But Slaughter argued that anti-euro voters in Western and Northern Europe are being narrow-minded. “It’s very easy to run against the EU. But someone needs to explain to German voters that it’s not [about them] paying off Greek debt,” she said, noting that Berlin’s export-driven economy has benefited tremendously from its adoption of the euro — and that if the euro stumbles, the price of German exports would skyrocket.

Just as Slaughter pointed out the overall value of the euro, all of the panelists saw the value of the G-20 in tackling long-term economic issues after the euro crisis, hopefully, abates — in particular the growing income inequality around the world that’s been fueling Occupy Wall Street and other labor protests.

“The future role of the G-20, after the euro crisis is over, must be in part addressing the serious deterioration of income distribution,” said Dervis, noting that in the United States, income concentration at the very top echelons is the highest it’s been since the 1930s, before the Great Depression.

Levitte agreed that interdependent economic problems such as tax havens and banking secrecy can only be addressed in a multilateral setting such as the G-20.

“It’s very important to remember that in the G-20, we don’t deal only with pressing issues. We try to look beyond the horizon and try to adopt together new rules for the globalized world in which we live together,” he said. “We have the capacity to build a common destiny.”

Top photo: From left, Lawrence Summers, former National Economic Council director under the Obama administration and president emeritus of Harvard University; Jean-David Levitte, diplomatic advisory to President Nicolas Sarkozy and the former French ambassador in Washington (also pictured on the front page); moderator James Traub; Princeton University’s Anne-Marie Slaughter, the recent policy planning director at the State Department; and Kemal Dervis, former Turkish economic affairs minister and head of the U.N. Development Program who’s now with the Brookings Institution, speak at a panel discussion on “The G-20 and the New Global Order” at the French Embassy.

Bottom photo: Romuald Sciora, founder and director of the French-American Global Forum, introduces the inaugural event of his group, which aims to host a regular discussion series on political and economic affairs in the United States, France and the European Union.

Photos: Embassy of France

Meridian Previews U.S. Election

Trying to figure out the U.S. presidential election is hard enough for average Americans — most, myself included, would struggle to explain the quirks of the primary caucus or electoral college voting systems — but for foreigners, Uncle Sam’s political machinations can be downright baffling.

Especially for diplomats whose jobs entail reporting on the latest developments in the 2012 campaign to their foreign ministries back home, trying to explain the Republican mindset can be mind-boggling, with a new frontrunner seeming to emerge each week. Even the best Beltway pundits are having a tough time keeping track of who’s on top of the polls.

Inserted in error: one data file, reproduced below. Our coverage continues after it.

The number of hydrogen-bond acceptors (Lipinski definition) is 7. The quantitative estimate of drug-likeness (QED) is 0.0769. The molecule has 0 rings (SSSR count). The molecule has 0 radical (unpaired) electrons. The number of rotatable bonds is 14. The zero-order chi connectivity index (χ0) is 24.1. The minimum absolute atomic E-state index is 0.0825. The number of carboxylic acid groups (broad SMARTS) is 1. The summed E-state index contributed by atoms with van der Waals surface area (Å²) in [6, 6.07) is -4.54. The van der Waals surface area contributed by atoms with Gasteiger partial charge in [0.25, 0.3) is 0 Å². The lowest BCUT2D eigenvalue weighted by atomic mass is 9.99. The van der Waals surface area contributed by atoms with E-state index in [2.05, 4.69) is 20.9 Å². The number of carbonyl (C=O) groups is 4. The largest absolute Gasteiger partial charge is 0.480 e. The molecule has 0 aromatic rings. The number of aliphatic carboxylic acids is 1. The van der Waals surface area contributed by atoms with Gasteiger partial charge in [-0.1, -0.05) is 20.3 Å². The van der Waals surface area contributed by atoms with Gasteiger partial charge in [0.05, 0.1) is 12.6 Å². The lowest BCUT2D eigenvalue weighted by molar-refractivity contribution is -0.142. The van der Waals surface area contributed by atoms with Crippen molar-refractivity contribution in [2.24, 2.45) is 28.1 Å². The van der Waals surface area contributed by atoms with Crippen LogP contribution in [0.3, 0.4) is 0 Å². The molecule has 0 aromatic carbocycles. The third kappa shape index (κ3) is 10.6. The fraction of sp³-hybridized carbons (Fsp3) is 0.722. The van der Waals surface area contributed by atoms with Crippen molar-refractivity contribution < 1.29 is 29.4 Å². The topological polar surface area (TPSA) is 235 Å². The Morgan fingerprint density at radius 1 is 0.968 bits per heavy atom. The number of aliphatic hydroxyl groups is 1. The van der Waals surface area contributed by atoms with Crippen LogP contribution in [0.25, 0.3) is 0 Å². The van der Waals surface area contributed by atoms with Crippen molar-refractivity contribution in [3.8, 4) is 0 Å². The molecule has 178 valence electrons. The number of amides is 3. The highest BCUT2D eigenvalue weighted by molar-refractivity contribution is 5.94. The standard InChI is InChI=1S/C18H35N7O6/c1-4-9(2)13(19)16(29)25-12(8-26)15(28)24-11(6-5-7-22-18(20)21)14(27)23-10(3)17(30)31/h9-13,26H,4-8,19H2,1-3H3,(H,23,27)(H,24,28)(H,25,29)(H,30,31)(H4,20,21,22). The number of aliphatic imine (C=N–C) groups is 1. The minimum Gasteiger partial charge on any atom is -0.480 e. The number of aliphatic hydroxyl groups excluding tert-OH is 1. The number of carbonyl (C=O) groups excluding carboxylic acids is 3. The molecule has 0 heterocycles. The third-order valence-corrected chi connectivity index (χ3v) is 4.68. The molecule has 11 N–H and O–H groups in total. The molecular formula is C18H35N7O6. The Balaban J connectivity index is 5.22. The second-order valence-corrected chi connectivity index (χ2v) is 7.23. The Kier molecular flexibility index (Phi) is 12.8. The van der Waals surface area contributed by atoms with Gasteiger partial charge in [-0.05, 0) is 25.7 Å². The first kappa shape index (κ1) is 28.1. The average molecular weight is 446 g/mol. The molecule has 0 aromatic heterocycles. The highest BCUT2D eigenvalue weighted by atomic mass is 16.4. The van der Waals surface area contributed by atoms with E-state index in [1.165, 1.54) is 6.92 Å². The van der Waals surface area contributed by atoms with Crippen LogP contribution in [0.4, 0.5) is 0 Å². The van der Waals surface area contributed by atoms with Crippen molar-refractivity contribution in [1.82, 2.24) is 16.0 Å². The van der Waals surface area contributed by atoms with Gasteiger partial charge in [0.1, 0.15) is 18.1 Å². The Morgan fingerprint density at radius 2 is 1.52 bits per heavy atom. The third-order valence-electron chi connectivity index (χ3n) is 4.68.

So the Meridian International Center in Washington, as part of its “Insights at Meridian: Topical Discussions with DC Ambassadors” series, recently held a panel for the diplomatic community to shed some light on what’s shaping up to be an epic U.S. presidential contest.

Leading the Nov. 7 talk were John Zogby, a respected pollster and chief insights officer of IBOPE Zogby, and Eleanor Clift, contributing editor to Newsweek since 1994 and a longtime panelist on “The McLaughlin Group.” Liechtenstein Ambassador Claudia Fritsche moderated and was joined in the audience by her colleagues from more than a dozen embassies, including Fiji, Latvia, Monaco, Montenegro, Slovakia, Slovenia, South Korea, Switzerland, Tanzania and Zambia.

Both Zogby and Clift offered insider views of the candidates and voting trends, though neither would predict the outcome of the race. On that note, both agreed it’s still anybody’s game to win or lose.

Zogby argued that neither party enjoys a particularly strong mandate to lead given how polarized the country has become, saying that even though Americans voted for change back in 2008, “they didn’t make it clear which direction they wanted that change to be.”

“There was not a mandate for liberal change,” he said. “Should Republicans get elected, there’s not really a mandate for conservative change either.”

Zogby also called the mood of the country at the moment “really ugly,” pointing out that 71 percent of Americans said they were scared for their personal finances and 58 percent described themselves as financially worse off than in 2008, none of which bodes well for President Obama.

At the same time, the pollster himself cautioned against reading too much into polls this early in the race, saying history offers little guidance on what the numbers portend.

For instance, Harry Truman’s dismal approval rating hovered around 32 percent when he ran against a “do-nothing Congress” and won a come-from-behind victory in 1948. Likewise, Ronald Reagan was facing a meager 42 percent approval rating when he won a second term in 1984. George W. Bush enjoyed a 60 percent approval, Zogby noted, but lost his re-election bid.

Political editor and commentator Clift said Obama’s re-election chances will largely hinge on getting Hispanics and Blacks, who voted in overwhelming numbers for him in 2008, back to the polls in November.